The IDPH has cited Accolade Healthcare Paxton Senior Living in Paxton, IL, for a medication error affecting a resident with a knee infection. The infection began after the resident had a knee replacement surgery, and it persisted after the nursing home failed to provide her antibiotics.
Missed Antibiotics Crucial to Treat Infection
The female resident was originally admitted to the senior care facility because her knee prosthesis surgery led to a knee infection. At the time of her admittance, her prosthesis had been removed and replaced with a spacer, a device designed to fill the joint gap. She was meant to get antibiotics to clear up her infection, and only then would she get a new prosthesis.
Soon after her nursing home admission, there was concern that her infection was migrating to the soft tissue next to her knee joint. If the infection was allowed to move, she could lose her leg. Hence, she was sent back to the hospital.
Doctors allowed her to return to the nursing home with an order for two antibiotics called Fortaz and Vancomycin. However, neither was on hand at the nursing home when she arrived. A nurse practitioner found out four days later that the resident missed three doses of Fortaz and one dose of Vancomycin.
The resident developed a fever, which prompted another hospitalization. She had to undergo surgical removal of the spacer. On the operative note, the indication for surgery was the missed antibiotics.
Multiple Lapses in Resident’s Care
We see at least three shortcomings at the nursing home that led to this resident’s prolonged suffering.
One is the lack of continuity of care. Individuals who are admitted into a nursing home after a hospital stay should have the continued treatment they need to get well. Before the resident’s transfer, the hospital must send to the nursing home the treatment orders and medication list, and the nursing home must implement them as soon as the resident arrives.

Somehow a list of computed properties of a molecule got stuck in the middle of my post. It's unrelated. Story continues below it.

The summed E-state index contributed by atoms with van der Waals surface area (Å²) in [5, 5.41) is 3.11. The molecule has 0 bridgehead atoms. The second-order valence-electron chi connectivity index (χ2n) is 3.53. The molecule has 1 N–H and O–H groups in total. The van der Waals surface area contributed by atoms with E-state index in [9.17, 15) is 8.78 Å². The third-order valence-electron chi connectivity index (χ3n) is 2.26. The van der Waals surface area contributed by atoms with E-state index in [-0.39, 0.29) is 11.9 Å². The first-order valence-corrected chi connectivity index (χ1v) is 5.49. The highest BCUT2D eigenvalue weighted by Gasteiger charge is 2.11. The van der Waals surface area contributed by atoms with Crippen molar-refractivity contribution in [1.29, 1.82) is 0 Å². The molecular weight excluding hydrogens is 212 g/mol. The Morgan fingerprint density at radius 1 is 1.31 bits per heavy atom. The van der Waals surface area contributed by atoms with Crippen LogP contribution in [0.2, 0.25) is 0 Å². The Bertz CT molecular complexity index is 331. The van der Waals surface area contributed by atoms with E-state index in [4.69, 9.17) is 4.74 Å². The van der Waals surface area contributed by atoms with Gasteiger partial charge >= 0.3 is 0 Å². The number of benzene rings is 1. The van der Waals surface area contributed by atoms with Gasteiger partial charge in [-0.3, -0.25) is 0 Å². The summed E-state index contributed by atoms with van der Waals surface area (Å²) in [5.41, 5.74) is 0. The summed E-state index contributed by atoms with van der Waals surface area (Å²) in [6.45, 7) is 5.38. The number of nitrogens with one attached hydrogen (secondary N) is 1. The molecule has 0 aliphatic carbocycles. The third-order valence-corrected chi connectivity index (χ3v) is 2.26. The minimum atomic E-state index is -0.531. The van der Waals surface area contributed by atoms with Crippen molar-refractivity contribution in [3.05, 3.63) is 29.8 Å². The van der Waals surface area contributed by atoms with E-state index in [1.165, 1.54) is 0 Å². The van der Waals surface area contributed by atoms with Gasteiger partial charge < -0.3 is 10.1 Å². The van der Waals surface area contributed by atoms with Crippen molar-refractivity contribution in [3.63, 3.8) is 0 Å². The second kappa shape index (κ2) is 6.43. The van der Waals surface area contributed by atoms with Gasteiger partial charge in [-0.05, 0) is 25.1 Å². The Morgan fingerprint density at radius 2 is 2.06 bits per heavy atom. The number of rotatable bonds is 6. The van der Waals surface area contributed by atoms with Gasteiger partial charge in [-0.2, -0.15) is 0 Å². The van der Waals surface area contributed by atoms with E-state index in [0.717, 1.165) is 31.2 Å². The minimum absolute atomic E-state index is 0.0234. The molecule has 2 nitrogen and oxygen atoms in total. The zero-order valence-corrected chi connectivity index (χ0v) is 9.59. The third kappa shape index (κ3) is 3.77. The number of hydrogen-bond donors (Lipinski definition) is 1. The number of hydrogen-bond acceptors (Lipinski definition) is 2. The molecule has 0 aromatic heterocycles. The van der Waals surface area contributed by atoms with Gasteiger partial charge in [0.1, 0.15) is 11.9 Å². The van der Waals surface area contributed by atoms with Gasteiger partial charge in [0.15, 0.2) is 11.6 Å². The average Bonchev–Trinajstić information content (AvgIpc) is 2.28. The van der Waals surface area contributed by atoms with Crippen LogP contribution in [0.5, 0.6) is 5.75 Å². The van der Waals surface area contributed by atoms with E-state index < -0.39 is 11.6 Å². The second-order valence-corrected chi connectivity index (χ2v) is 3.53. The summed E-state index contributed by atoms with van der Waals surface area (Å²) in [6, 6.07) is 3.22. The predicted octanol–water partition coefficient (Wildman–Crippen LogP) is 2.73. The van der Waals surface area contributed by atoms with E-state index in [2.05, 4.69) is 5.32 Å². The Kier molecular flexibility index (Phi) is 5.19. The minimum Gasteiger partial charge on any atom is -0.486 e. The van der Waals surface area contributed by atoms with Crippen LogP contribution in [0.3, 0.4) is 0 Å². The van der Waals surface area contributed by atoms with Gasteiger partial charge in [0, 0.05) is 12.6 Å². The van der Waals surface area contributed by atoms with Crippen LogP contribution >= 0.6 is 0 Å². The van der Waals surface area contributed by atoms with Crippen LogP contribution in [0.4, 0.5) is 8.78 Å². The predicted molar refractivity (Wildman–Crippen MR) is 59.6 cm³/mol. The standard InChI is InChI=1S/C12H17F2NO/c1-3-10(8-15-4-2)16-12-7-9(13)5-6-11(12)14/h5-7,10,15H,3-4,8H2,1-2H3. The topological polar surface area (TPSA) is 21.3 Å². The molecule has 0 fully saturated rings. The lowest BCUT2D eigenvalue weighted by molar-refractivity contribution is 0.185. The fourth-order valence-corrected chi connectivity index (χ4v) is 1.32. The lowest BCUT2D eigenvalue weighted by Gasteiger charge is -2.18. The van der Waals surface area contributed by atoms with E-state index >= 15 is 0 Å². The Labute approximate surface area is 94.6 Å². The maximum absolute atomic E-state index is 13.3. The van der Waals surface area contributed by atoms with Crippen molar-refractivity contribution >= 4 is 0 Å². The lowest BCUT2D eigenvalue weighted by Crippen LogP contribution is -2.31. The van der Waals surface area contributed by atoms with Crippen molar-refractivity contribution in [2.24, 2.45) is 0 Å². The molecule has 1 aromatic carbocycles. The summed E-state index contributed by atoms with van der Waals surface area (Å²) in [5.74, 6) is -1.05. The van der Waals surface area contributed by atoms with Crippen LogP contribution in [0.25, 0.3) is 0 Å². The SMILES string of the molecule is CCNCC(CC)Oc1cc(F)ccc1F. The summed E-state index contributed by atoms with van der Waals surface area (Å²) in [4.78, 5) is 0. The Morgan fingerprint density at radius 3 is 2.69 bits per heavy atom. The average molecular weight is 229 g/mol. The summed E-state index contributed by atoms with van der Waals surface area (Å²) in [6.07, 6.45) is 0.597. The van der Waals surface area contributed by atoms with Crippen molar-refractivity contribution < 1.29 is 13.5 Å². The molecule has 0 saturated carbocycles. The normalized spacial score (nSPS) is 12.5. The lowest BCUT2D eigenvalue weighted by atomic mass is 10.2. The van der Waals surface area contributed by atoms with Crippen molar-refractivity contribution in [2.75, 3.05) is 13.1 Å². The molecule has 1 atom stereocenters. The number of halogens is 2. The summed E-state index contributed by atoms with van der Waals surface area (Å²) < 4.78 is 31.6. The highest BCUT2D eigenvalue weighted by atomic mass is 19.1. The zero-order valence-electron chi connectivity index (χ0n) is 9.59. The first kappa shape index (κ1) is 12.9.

This standard protocol for continued care was not followed through for the resident at issue. As a result, she missed her crucial medication and ended up having to get another surgery.
Another problem was the facility’s admittance of the resident without complete preparation. Nursing homes are supposed to be ready to implement a resident’s care plan to the letter, the moment the resident is admitted. In terms of medical treatment, a well-run facility will have a backup supply of medications or even an on-call pharmacy to supply what is needed.
Unfortunately, in this case, the nursing home did not take proper steps to prepare for the resident’s admittance. The lack of onhand medicine should have been addressed with a resupply.
The third issue was that the nursing home staff failed to check on the patient’s care and notify the physician. Senior care facilities are not required to have a doctor present 24/7, but they are required to let a doctor know when there’s a medical issue with any resident. Nurses and staff at the facility are supposed to be the doctor’s “eyes and ears” to spot these issues.
Sadly for this particular resident, no one at the nursing home checked if she was getting the ordered medicine. Thus, the doctor could not immediately advise on how to address it. Four days passed before a nursing practitioner noticed, and by that time, there was no choice but to send the resident back to the hospital.
No nursing home resident should have to suffer due to any of these lapses, much less a combination of several.
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